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Teachers vote in favor of contracts

Posted: Wednesday, April 02, 2003

School teachers and support staff employees in the Kenai Peninsula Borough School District voted this week to ratify their new contracts.

Individual members of the Kenai Peninsula Education Association and Kenai Peninsula Education Support Association accepted a tentative contract as agreed to by their union representatives in final-hour negotiations last month.

According to KPEA president Hans Bilben, almost all association members voted. Ninety-seven percent of the KPEA votes approved the contract for that association, and 94 percent of the KPESA votes were in favor of the contracts.

The contracts now will go to the school board for approval. Though the board was scheduled to vote on the contracts at its meeting this Monday, the meeting has been canceled due to an expected lack of a quorum. A special meeting will be held at 7 p.m. April 11 in the assembly chambers in the Borough Building in Soldotna. The board will vote on the approval of the contracts at that time.

"It's not over until it's over, but it's moving along," Bilben said. "I think under the circumstances, the membership feels it's a fair contract. Obviously there are things we'd like to see in there that aren't in there, but that's the way the negotiation process goes."

Upon hearing the news of the vote, Superintendent Donna Peterson responded with a quick, "Great."

"We are please with the outcome and thrilled that it's positive," she said. "We'll be taking it to the special school board meeting, and we're hoping for a positive reaction there, as well."

The employees have been without contracts since the previous ones expired July 1. Negotiating teams from both associations and from the district worked to settle the dispute for months, but met with several roadblocks.

The negotiations went before a federal mediator in September, but the mediation process failed to yield positive results. The contracts were scheduled to go before an arbitrator in March, but bargaining teams returned to the table for a last-ditch effort Feb. 27.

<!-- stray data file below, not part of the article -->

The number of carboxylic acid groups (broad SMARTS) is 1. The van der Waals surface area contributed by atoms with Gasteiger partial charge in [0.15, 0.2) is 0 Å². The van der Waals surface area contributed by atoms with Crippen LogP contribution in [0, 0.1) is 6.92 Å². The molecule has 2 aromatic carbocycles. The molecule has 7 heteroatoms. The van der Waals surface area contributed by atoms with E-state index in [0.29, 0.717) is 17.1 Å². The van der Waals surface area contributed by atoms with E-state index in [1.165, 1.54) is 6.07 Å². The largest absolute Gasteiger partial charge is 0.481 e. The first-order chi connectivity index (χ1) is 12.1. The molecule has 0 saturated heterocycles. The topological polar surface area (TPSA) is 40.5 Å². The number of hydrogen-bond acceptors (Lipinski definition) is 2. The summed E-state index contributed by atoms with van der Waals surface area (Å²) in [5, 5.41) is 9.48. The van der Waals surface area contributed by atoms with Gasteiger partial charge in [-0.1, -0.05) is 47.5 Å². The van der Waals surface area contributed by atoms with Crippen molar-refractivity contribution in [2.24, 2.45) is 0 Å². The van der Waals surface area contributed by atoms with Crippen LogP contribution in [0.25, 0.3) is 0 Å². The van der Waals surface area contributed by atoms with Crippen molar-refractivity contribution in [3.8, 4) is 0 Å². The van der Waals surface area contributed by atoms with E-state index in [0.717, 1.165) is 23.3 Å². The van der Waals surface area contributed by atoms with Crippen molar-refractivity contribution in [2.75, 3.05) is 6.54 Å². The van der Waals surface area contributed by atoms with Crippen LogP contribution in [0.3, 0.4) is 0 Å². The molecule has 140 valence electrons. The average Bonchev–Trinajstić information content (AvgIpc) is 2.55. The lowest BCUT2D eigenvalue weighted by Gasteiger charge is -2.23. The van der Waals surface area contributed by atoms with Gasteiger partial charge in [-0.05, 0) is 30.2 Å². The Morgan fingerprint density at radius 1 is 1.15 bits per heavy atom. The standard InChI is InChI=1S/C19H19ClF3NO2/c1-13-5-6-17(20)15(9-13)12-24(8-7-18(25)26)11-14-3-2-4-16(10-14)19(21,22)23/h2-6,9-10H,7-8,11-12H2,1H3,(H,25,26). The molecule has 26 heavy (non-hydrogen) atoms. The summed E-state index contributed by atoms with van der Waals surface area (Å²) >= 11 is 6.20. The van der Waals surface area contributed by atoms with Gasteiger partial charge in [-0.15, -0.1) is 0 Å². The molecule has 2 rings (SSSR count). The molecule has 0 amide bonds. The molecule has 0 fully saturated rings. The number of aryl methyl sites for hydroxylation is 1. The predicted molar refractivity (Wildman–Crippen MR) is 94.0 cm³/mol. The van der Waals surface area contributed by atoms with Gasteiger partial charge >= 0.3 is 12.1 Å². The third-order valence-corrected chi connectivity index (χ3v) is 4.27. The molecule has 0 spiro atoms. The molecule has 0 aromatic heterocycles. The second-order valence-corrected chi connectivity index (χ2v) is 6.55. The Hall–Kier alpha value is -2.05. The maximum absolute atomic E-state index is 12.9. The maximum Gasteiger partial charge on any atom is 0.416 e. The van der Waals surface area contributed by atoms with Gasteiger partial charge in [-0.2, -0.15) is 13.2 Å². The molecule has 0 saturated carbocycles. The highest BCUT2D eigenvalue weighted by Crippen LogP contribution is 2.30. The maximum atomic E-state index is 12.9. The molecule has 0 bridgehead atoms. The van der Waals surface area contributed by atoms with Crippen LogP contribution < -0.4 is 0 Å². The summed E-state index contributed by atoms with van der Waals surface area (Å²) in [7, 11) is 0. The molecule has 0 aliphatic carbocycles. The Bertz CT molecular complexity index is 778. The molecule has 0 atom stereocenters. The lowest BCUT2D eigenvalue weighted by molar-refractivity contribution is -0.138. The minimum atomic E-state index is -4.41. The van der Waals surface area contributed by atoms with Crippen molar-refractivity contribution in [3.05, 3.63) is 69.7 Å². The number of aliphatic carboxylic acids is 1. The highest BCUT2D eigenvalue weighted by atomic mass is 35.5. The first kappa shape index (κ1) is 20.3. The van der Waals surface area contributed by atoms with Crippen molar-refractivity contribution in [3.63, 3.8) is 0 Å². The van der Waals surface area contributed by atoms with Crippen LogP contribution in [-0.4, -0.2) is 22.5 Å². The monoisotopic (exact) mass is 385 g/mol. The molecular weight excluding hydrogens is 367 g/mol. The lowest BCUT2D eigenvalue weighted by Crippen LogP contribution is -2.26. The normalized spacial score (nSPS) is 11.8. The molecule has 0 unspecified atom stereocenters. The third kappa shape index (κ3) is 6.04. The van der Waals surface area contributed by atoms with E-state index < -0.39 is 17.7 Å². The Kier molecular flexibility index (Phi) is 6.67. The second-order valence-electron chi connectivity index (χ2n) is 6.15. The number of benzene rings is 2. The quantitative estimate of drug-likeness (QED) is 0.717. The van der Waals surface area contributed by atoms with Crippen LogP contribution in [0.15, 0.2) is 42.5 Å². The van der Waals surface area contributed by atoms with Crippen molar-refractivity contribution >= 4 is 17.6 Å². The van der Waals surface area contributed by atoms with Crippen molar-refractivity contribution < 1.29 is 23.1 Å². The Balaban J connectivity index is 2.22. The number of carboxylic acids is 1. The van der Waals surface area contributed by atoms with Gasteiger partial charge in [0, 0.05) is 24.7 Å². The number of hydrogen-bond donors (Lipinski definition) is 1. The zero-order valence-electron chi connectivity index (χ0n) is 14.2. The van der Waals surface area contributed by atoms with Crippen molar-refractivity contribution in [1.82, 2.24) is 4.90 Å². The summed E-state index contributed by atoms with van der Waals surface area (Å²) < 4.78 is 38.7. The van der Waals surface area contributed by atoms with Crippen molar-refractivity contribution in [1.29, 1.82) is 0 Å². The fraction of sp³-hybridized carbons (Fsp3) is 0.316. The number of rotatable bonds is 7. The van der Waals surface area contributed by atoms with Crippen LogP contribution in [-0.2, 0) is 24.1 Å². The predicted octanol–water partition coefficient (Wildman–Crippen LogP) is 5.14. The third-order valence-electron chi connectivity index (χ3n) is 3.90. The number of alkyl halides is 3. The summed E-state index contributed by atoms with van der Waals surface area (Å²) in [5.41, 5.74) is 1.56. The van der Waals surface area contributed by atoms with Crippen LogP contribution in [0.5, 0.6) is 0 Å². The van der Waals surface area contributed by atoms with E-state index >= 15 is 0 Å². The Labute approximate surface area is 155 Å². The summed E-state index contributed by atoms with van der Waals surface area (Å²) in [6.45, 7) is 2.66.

Teams met for 17 hours that day to settle the dispute, walking away at 3 a.m. Feb. 28 with a tentative agreement. That agreement finally went before the associations' members this week, and a final vote was tallied Tuesday night.

The tentative agreement provides a 2 percent salary increase each year for both associations. The contracts also eliminate tier two, a secondary pay schedule, which provides lower salaries for employees with comparable experience but less time in the district. The bottom level of the salary schedules for both associations also will disappear in the second year, meaning beginning wages will increase across the board.

In the health care portion of the contracts, the district agreed to increase its contributions throughout the contract term and to allow employee contributions to drop to $75 per month per employee from $100. If health care costs exceed the combined district and employee contributions, the district and employees will split the remaining costs in half.

The health care section also includes a "Juneau clause," which dictates that 10 percent of any additional funding from the state will go toward reducing health care payments, and a $20,000 designated fund to allow the district's health care committee to look for less expensive alternatives to the program.



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